Q1 2022

Atlantic named Windstorm Season Update

The 2021 Atlantic hurricane season saw a flurry of tropical storms form in the first half of the season. Despite a relatively quiet second half of the season, 2021 will rank as one of the busiest on record.

Tropical blue cyclone

The 2021 Atlantic hurricane season saw a flurry of tropical storms form in the first half of the season. Despite a relatively quiet second half of the season, 2021 will rank as one of the busiest on record. Only 2005 and 2020 experienced a larger number of named storms than the 21 that formed during 2021.

Offshore energy underwriters writing named windstorm cover in the Gulf of Mexico experienced a benign year in terms of losses — the 23rd year without significant loss — following the substantial losses the market suffered in 2004, 2005 and 2008 that changed the landscape of the market.

Onshore energy underwriters also appear to have suffered relatively light losses, with a lot of the flood damage caused to energy facilities being self-insured, in captives or in mutuals.

The chart below plots the latest 2021 Atlantic Basin tropical storm activity against forecasts from Tropical Storm Risk (TSR), the National Oceanic and Atmospheric Administration (NOAA), and Colorado State University (CSU), as well as the 71 year (as far back a modern records go), and the 10-year averages.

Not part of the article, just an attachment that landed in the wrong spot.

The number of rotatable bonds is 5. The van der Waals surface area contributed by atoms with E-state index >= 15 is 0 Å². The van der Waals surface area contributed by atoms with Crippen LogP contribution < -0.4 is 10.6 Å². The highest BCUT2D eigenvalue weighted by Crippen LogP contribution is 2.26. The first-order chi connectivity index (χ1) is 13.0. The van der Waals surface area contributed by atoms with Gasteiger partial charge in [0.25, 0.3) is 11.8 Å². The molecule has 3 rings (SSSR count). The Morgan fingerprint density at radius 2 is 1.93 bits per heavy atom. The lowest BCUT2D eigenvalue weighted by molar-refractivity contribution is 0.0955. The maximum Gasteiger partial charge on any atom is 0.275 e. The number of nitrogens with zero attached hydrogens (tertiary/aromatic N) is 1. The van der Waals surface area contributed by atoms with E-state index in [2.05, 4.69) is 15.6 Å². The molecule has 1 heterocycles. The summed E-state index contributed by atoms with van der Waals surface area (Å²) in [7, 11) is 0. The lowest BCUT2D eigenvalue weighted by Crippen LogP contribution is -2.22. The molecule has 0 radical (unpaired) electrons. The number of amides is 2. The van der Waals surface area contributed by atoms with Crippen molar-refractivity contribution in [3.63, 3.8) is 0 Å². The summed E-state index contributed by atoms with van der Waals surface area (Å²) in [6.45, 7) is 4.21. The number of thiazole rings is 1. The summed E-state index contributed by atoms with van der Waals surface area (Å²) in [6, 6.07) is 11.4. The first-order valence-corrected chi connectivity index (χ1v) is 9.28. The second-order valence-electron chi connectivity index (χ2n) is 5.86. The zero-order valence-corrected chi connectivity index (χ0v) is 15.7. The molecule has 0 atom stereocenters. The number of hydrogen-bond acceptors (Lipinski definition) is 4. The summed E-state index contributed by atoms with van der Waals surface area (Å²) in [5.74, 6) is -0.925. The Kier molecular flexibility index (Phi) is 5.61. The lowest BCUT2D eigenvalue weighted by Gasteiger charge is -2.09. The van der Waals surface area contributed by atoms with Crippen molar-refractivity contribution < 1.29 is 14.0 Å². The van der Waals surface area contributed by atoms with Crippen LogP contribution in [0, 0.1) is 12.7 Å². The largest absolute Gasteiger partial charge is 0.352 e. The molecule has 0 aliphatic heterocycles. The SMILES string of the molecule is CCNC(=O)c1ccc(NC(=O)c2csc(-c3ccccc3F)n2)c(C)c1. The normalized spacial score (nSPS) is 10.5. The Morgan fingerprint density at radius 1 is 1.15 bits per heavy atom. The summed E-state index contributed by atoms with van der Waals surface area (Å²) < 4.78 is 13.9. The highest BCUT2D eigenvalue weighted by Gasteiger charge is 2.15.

2021 Hurricane Season Highlights

  • Twenty-one named storms formed in the Atlantic this season. This is the third most in a single Atlantic season on record, trailing 2020 (30 named storms) and 2005 (28 named storms).
  • Four hurricanes (Grace, Henri, Ida, and Larry) formed in the Atlantic between August 18 and September 2. This was the first time on record that more than three hurricanes formed between these two dates.
  • The Atlantic had no named storm activity between October 3 and October 30 — the first time since 2006 that the Atlantic had no named storm activity between these two dates.
  • Hurricane Elsa was the earliest fifth Atlantic named storm formation on record (named on July 1). Elsa broke the old earliest fifth Atlantic named storm formation record set by Edouard (on July 6, 2020).
  • Hurricane Ida made landfall with maximum sustained winds of 150 mph — tied with the Last Island Hurricane of 1856 and Hurricane Laura (2020) for strongest winds for a Louisiana hurricane on record.
  • Hurricane Sam was a major hurricane for 7.75 days, tied with Hurricane Edouard (1996) for the fourth most consecutive days at major hurricane strength in the satellite era (1966 onwards).

Source: Colorado State University


January 2022

Energy & Power Insurance Quarterly Newsletter

 

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